For example, in one particular scene, on the drop of a coin, Dick decides to steal a ship (which no one really knows how to sail), attacks a well-fortified castle, with the result that he barely escapes with his life and ends up shipwrecked.  The skipper from whom he stole the ship is ruined, and it is only when Dick sees the culmination of his actions that he feels any remorse.  A matter of the ends justifying the means, which never sits well with me.

Stevenson himself disliked the book, describing it as “tushery” or the affected use of archaic language. The fact that he wrote it while in the grip of a debilitating case of influenza might act as an excuse for his sub-par creation:

The influenza has busted me a good deal; I have no spring, and am headachy. So, as my good Red Lion Counter begged me for another Butcher’s Boy-I turned me to-what thinkest ‘ou?-to Tushery, by the mass! Ay, friend, a whole tale of tushery. And every tusher tushes me so free, that may I be tushed if the whole thing is worth a tush. The Black Arrow: A Tale of Tunstall Forest is his name: tush! a poor thing!”

Personally I did not have a huge issue with his use of language, it was more the fact that Stevenson’s prose took the appearance of a run-away train and left the reader little time to breathe, as well as the lack of a guide for the readers by giving them merely the faint whiff of background for the story and the characters.  It is worth a read but read it with no expectations; if you anticipate another Treasure Island, this isn’t it.  Sorry, Robert!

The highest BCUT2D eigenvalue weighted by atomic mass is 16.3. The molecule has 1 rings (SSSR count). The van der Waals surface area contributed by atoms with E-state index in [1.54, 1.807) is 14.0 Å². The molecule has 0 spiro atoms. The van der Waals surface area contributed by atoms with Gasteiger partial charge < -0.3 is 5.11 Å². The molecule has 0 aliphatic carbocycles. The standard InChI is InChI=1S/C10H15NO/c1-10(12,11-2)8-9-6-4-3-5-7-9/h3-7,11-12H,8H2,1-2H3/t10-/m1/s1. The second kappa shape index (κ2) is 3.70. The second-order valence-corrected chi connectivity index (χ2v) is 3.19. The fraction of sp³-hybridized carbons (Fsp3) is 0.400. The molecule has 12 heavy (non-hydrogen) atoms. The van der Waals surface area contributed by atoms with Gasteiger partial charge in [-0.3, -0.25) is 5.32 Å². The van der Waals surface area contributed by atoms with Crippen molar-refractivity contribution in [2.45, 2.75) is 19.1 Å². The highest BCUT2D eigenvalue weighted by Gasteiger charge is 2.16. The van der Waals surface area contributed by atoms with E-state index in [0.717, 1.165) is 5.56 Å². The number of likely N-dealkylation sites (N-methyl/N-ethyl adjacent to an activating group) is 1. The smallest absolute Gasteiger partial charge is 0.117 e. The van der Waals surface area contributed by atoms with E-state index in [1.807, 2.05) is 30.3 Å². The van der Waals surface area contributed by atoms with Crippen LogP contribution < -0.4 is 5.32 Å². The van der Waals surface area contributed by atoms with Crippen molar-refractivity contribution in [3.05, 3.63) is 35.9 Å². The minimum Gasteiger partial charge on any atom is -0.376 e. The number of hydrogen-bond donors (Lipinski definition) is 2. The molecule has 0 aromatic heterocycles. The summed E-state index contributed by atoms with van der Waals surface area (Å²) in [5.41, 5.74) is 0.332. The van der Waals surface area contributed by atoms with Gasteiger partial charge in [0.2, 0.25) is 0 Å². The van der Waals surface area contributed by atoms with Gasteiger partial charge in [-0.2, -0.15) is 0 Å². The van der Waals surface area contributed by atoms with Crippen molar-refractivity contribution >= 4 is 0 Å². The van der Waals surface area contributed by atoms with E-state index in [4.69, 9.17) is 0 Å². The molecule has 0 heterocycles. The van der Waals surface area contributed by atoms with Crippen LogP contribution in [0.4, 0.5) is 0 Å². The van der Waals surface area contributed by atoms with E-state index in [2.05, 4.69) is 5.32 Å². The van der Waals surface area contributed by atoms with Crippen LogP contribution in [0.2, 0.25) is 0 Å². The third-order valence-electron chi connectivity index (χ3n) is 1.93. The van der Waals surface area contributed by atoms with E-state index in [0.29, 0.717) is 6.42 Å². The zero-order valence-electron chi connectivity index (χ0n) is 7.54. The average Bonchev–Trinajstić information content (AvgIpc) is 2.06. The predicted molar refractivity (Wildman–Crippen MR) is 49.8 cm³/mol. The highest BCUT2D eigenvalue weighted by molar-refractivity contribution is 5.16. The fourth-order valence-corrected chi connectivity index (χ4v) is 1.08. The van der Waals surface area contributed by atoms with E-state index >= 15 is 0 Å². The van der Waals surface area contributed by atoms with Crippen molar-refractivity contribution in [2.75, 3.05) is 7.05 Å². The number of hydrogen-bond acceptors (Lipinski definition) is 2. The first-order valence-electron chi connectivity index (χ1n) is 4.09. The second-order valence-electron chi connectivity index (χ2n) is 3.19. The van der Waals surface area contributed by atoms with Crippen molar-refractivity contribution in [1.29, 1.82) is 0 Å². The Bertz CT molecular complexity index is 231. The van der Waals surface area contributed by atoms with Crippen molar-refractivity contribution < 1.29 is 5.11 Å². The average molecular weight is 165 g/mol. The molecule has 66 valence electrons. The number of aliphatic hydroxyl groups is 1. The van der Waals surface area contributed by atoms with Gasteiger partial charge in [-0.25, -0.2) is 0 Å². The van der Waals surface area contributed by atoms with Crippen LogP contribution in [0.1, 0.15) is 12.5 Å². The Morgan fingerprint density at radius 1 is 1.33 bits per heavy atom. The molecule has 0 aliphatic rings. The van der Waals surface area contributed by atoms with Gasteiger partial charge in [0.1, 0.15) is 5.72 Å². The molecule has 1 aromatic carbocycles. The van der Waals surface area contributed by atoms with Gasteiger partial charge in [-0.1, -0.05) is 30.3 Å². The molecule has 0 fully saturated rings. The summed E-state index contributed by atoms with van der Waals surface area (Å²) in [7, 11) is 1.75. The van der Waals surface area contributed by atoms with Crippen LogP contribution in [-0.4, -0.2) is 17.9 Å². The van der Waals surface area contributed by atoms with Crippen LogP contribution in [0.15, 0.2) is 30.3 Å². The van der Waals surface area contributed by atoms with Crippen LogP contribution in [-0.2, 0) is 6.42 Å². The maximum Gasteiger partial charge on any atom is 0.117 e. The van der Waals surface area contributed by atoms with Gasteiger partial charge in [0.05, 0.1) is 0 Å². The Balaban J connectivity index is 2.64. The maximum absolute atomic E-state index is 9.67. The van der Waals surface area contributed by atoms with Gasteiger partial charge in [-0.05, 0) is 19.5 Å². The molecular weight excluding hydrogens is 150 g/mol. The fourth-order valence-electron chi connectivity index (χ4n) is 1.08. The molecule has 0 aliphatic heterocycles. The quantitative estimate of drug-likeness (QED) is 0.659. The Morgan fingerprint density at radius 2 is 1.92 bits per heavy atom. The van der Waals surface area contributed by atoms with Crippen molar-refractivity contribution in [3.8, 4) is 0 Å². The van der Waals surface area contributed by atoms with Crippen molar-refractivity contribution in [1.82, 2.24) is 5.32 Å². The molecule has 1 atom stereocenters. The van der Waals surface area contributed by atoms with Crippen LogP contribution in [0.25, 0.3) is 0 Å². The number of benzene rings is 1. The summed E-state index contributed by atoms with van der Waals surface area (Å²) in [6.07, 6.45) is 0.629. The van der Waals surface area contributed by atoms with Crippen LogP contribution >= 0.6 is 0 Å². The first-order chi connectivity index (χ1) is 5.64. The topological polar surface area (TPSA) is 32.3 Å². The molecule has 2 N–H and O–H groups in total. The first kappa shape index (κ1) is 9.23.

An Irish Country Doctor by Patrick Taylor

A nice read about a young Irish doctor, Barry Laverty, who travels to the small village of Ballybucklebo to apprentice under an old curmudgeon of a doctor, Dr. Fingal Flahertie O’Reilly.  O’Reilly’s brash manner and unorthodox medical treatments at first unsettle the young doctor, but as he realizes the care and the shrewd understanding that O’Reilly has for the villagers, he begins to see medicine not only as a science to treat the body, but as a philosophy to cure the soul.

While I enjoyed many of the situations in the novel, it didn’t completely enrapture me.  The characters were lively and interesting but somehow they never touched my heart.  At times, the author appeared to manhandle them in a certain way to enhance a laugh or situation, which took away from their natural development.  This book reminded me of the TV series, Doctor Finlay (based on the books by A.J. Cronin) which follows the life and cases of a doctor in post-WWII Scotland, although it lacks some of the warmth of the characters in the show.